Some analysts said FedEx could be better off scooping up assets that competition regulators might require UPS to sell if it succeeds in winning over its Dutch target.

Sources close to the talks between UPS and TNT said a combined firm would need to make significant asset sales in Europe – the Netherlands, Britain and Germany in particular – to win regulatory approval.

“You could see some assets that are displaced or some market share opportunities that come from the deal as well that could benefit FedEx,” said Benjamin Hartford, senior research associate at Robert W. Baird.

FedEx sees record holiday volume, adding workers

MEMPHIS, Tenn. ― FedEx Corp. expects a 12 percent jump in holiday shipments this year and will add about 20,000 workers to handle the record volume driven by online shopping.

The surge is driven by a combination of gradual economic improvement and ever-increasing Internet sales, analysts said.

“This is slightly better than we anticipated,” and suggests some restocking by retailers as well as more online shopping by consumers, said Dahlman Rose & Co. analyst Jason Seidl.

“The economy right now is not as bad as some people had feared, though I wouldn’t say it’s going great guns, and this is also an indication that a lot of retailers kept inventories low and the consumer is not totally in the dumps,” he added.

FedEx shares were up 3.5 percent on Monday after the company detailed its holiday expectations.

Retailers and manufacturers have been keeping inventories lean because of low consumer confidence. Demand that develops closer to the holidays this year now will most likely be delivered by FedEx and United Parcel Service, which offer fast shipment options.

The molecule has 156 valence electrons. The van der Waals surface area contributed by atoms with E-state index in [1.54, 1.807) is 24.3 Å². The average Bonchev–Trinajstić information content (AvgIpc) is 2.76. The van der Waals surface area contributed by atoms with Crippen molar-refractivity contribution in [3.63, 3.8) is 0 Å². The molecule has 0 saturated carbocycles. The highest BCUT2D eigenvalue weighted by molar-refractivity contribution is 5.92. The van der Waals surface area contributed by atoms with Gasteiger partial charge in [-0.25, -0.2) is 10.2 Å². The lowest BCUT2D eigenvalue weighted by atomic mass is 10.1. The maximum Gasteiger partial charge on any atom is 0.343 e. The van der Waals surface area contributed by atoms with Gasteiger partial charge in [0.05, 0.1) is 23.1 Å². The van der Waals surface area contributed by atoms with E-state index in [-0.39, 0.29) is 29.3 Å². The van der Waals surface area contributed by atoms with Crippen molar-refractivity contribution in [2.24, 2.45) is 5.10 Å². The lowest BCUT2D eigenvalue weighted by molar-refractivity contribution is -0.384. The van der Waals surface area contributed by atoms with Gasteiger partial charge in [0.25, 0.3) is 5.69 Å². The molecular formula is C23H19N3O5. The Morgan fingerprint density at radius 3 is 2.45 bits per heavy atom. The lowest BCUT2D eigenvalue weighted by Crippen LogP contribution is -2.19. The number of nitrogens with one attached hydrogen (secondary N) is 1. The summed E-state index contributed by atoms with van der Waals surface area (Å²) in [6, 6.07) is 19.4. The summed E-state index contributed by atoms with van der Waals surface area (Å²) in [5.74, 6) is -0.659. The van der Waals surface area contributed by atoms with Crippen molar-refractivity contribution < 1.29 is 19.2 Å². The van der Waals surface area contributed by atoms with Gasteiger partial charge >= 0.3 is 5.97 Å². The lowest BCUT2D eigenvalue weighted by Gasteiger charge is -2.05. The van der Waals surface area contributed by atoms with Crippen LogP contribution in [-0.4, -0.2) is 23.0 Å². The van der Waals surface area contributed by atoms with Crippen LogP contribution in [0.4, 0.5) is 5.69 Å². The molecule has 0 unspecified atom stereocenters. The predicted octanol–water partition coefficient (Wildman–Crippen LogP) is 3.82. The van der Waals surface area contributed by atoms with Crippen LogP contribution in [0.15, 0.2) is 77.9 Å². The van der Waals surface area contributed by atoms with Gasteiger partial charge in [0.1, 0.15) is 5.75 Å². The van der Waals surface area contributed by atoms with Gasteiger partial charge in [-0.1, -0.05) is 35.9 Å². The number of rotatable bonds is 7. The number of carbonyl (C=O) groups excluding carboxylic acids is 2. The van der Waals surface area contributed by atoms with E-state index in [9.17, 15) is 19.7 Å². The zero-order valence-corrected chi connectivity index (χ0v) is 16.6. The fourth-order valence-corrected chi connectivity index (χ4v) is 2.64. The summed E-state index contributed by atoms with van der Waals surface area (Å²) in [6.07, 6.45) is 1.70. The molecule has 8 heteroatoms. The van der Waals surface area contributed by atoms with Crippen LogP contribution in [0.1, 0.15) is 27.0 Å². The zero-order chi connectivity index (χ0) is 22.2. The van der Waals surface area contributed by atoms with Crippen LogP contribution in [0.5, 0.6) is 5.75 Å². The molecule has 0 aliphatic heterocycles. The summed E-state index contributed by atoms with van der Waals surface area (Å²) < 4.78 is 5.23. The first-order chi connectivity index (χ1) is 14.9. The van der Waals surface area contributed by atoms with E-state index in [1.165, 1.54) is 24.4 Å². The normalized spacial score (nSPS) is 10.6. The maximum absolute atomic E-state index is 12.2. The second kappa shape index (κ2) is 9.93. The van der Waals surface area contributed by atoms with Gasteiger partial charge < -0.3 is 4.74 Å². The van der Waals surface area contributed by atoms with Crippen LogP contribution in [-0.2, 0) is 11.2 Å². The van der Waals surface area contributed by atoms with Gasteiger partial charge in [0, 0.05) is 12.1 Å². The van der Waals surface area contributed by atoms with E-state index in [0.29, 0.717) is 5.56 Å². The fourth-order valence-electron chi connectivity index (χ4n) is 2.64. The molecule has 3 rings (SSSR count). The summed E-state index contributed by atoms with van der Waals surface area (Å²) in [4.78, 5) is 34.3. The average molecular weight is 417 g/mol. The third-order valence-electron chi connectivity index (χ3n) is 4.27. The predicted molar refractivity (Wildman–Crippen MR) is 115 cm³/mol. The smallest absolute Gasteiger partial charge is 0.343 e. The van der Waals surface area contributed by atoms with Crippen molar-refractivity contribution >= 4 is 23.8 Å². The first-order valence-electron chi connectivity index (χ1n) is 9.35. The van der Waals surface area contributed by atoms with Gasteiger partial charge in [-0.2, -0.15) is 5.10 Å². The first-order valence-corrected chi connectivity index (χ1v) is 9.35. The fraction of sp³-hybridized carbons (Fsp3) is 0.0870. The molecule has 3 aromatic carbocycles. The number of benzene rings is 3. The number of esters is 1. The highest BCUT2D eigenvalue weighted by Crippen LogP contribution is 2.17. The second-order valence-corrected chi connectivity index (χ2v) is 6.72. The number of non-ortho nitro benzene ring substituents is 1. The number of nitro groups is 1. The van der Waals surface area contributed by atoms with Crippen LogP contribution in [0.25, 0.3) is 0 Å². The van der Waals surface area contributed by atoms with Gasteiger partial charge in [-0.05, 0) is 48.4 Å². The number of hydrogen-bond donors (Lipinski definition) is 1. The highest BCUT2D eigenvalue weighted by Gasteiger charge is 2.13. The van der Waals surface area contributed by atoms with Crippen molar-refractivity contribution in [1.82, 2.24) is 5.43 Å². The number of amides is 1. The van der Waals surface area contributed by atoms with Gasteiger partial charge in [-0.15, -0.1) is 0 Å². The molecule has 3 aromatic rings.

FedEx said it will add about 20,000 seasonal workers to help handle the volume surge, up from 17,000 last year.

“Peak season” shipping, in which goods are moved here from Asia in the fall for the holidays, was dulled this year because companies are not keeping excess goods on their shelves due to the sour mood of the consumer.

U.S. gross domestic product grew at an annual rate of 1.3 percent in the second quarter, underscoring the tepid pace of economic recovery.

FedEx’s forecast “is a combination of maybe the economy is a little better than we thought, and that this really speaks to the growth of on-line shopping,” said BB&T Capital Markets analyst Kevin Sterling.

“Inventories are extremely lean, so any pulse of demand has got to come by airfreight, and that’s right in the wheelhouse for FedEx and UPS,” said Sterling, based in Richmond, Va.

And e-commerce is showing no signs of abating, which plays into the hands of FedEx and UPS, the two largest package delivery companies, which move goods faster than ship or rail.

“The buzzword this year is M-commerce, or mobile commerce,” in which convenience-seeking consumers order products via their mobile phones, further boosting online sales, Sterling added.

FedEx said it delivers 61 percent of its packages in two days or less, for example.

FedEx expects to deliver more than 260 million packages globally between Thanksgiving and Christmas, up 12 percent from a year earlier.

Apparel, consumer electronics, luxury goods, books and other items from big Internet retailers will account for a large portion of holiday volume, the company said on Monday.